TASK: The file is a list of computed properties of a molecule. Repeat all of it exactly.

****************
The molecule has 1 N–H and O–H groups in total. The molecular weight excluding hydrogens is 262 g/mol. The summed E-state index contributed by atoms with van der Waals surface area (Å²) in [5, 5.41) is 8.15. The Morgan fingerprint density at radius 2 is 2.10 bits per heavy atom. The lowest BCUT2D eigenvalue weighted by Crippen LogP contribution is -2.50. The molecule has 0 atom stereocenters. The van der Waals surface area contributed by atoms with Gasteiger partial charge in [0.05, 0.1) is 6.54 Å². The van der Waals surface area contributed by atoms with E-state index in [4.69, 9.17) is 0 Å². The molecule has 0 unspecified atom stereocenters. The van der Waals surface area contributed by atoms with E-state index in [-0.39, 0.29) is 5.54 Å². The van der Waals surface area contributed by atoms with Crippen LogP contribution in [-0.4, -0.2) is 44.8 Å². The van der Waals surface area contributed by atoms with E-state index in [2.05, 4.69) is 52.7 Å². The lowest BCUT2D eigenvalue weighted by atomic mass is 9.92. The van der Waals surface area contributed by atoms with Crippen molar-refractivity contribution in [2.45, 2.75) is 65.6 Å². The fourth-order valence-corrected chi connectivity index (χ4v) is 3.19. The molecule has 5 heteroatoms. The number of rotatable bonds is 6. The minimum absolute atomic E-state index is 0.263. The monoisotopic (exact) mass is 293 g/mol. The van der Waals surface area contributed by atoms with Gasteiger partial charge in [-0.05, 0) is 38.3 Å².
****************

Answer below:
The molecule has 1 N–H and O–H groups in total. The molecular weight excluding hydrogens is 262 g/mol. The summed E-state index contributed by atoms with van der Waals surface area (Å²) in [5, 5.41) is 8.15. The Morgan fingerprint density at radius 2 is 2.10 bits per heavy atom. The lowest BCUT2D eigenvalue weighted by Crippen LogP contribution is -2.50. The molecule has 0 atom stereocenters. The van der Waals surface area contributed by atoms with Gasteiger partial charge in [0.05, 0.1) is 6.54 Å². The van der Waals surface area contributed by atoms with E-state index in [4.69, 9.17) is 0 Å². The molecule has 0 unspecified atom stereocenters. The van der Waals surface area contributed by atoms with E-state index in [-0.39, 0.29) is 5.54 Å². The van der Waals surface area contributed by atoms with Crippen LogP contribution in [-0.4, -0.2) is 44.8 Å². The van der Waals surface area contributed by atoms with E-state index in [2.05, 4.69) is 52.7 Å². The lowest BCUT2D eigenvalue weighted by atomic mass is 9.92. The van der Waals surface area contributed by atoms with Crippen molar-refractivity contribution in [2.45, 2.75) is 65.6 Å². The fourth-order valence-corrected chi connectivity index (χ4v) is 3.19. The molecule has 5 heteroatoms. The number of rotatable bonds is 6. The minimum absolute atomic E-state index is 0.263. The monoisotopic (exact) mass is 293 g/mol. The van der Waals surface area contributed by atoms with Gasteiger partial charge in [-0.05, 0) is 38.3 Å².